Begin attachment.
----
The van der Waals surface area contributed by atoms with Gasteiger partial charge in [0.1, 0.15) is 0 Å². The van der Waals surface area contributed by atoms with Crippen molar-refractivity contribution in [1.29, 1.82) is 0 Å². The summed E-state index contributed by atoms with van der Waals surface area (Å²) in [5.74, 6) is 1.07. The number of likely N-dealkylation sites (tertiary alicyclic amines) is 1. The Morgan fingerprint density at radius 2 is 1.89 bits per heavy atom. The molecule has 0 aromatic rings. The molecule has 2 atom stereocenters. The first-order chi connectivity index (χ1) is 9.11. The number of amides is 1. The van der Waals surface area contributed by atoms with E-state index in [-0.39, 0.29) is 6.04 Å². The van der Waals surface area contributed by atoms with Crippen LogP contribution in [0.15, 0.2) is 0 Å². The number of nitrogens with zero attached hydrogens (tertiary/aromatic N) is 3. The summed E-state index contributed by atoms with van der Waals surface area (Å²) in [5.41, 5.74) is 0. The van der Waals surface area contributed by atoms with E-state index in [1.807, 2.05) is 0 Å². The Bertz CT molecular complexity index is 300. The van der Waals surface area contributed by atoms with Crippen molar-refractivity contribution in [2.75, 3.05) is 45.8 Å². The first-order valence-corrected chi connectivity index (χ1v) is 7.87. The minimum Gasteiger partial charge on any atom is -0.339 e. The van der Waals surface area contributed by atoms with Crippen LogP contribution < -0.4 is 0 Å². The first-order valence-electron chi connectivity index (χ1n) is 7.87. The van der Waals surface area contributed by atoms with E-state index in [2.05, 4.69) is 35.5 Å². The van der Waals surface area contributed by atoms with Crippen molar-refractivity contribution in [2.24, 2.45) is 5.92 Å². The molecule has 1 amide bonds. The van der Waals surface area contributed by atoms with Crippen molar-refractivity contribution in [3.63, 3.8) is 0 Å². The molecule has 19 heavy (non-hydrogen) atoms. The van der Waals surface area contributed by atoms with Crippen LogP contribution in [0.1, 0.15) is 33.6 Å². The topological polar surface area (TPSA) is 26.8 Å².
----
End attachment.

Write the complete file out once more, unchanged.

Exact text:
The van der Waals surface area contributed by atoms with Gasteiger partial charge in [0.1, 0.15) is 0 Å². The van der Waals surface area contributed by atoms with Crippen molar-refractivity contribution in [1.29, 1.82) is 0 Å². The summed E-state index contributed by atoms with van der Waals surface area (Å²) in [5.74, 6) is 1.07. The number of likely N-dealkylation sites (tertiary alicyclic amines) is 1. The Morgan fingerprint density at radius 2 is 1.89 bits per heavy atom. The molecule has 0 aromatic rings. The molecule has 2 atom stereocenters. The first-order chi connectivity index (χ1) is 9.11. The number of amides is 1. The van der Waals surface area contributed by atoms with E-state index in [-0.39, 0.29) is 6.04 Å². The van der Waals surface area contributed by atoms with Crippen LogP contribution in [0.15, 0.2) is 0 Å². The number of nitrogens with zero attached hydrogens (tertiary/aromatic N) is 3. The summed E-state index contributed by atoms with van der Waals surface area (Å²) in [5.41, 5.74) is 0. The van der Waals surface area contributed by atoms with E-state index in [1.807, 2.05) is 0 Å². The Bertz CT molecular complexity index is 300. The van der Waals surface area contributed by atoms with Crippen molar-refractivity contribution in [2.75, 3.05) is 45.8 Å². The first-order valence-corrected chi connectivity index (χ1v) is 7.87. The minimum Gasteiger partial charge on any atom is -0.339 e. The van der Waals surface area contributed by atoms with Crippen LogP contribution < -0.4 is 0 Å². The first-order valence-electron chi connectivity index (χ1n) is 7.87. The van der Waals surface area contributed by atoms with E-state index in [2.05, 4.69) is 35.5 Å². The van der Waals surface area contributed by atoms with Crippen molar-refractivity contribution in [2.24, 2.45) is 5.92 Å². The molecule has 1 amide bonds. The van der Waals surface area contributed by atoms with Crippen molar-refractivity contribution in [3.63, 3.8) is 0 Å². The molecule has 19 heavy (non-hydrogen) atoms. The van der Waals surface area contributed by atoms with Crippen LogP contribution in [0.1, 0.15) is 33.6 Å². The topological polar surface area (TPSA) is 26.8 Å².